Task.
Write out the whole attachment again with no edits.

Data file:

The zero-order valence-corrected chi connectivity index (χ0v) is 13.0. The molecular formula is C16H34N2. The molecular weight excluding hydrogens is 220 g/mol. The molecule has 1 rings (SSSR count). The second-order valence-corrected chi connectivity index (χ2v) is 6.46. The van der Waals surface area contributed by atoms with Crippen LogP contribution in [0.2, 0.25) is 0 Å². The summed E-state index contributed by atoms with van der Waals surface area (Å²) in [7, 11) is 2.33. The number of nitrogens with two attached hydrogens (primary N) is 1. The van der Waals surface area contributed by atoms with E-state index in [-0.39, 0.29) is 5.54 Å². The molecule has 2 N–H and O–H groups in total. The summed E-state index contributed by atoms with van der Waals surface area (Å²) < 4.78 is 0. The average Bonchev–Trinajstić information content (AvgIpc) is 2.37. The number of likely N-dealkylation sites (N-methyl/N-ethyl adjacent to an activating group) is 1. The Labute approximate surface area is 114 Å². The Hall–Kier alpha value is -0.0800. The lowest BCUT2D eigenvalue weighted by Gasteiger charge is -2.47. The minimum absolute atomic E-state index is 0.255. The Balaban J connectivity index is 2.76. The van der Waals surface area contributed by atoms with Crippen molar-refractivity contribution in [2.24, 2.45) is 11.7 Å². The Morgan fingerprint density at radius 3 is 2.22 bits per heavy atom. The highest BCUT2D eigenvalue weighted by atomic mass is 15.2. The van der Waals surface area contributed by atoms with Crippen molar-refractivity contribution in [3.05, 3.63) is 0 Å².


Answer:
The zero-order valence-corrected chi connectivity index (χ0v) is 13.0. The molecular formula is C16H34N2. The molecular weight excluding hydrogens is 220 g/mol. The molecule has 1 rings (SSSR count). The second-order valence-corrected chi connectivity index (χ2v) is 6.46. The van der Waals surface area contributed by atoms with Crippen LogP contribution in [0.2, 0.25) is 0 Å². The summed E-state index contributed by atoms with van der Waals surface area (Å²) in [7, 11) is 2.33. The number of nitrogens with two attached hydrogens (primary N) is 1. The van der Waals surface area contributed by atoms with E-state index in [-0.39, 0.29) is 5.54 Å². The molecule has 2 N–H and O–H groups in total. The summed E-state index contributed by atoms with van der Waals surface area (Å²) < 4.78 is 0. The average Bonchev–Trinajstić information content (AvgIpc) is 2.37. The number of likely N-dealkylation sites (N-methyl/N-ethyl adjacent to an activating group) is 1. The Labute approximate surface area is 114 Å². The Hall–Kier alpha value is -0.0800. The lowest BCUT2D eigenvalue weighted by Gasteiger charge is -2.47. The minimum absolute atomic E-state index is 0.255. The Balaban J connectivity index is 2.76. The van der Waals surface area contributed by atoms with Crippen molar-refractivity contribution in [2.24, 2.45) is 11.7 Å². The Morgan fingerprint density at radius 3 is 2.22 bits per heavy atom. The highest BCUT2D eigenvalue weighted by atomic mass is 15.2. The van der Waals surface area contributed by atoms with Crippen molar-refractivity contribution in [3.05, 3.63) is 0 Å².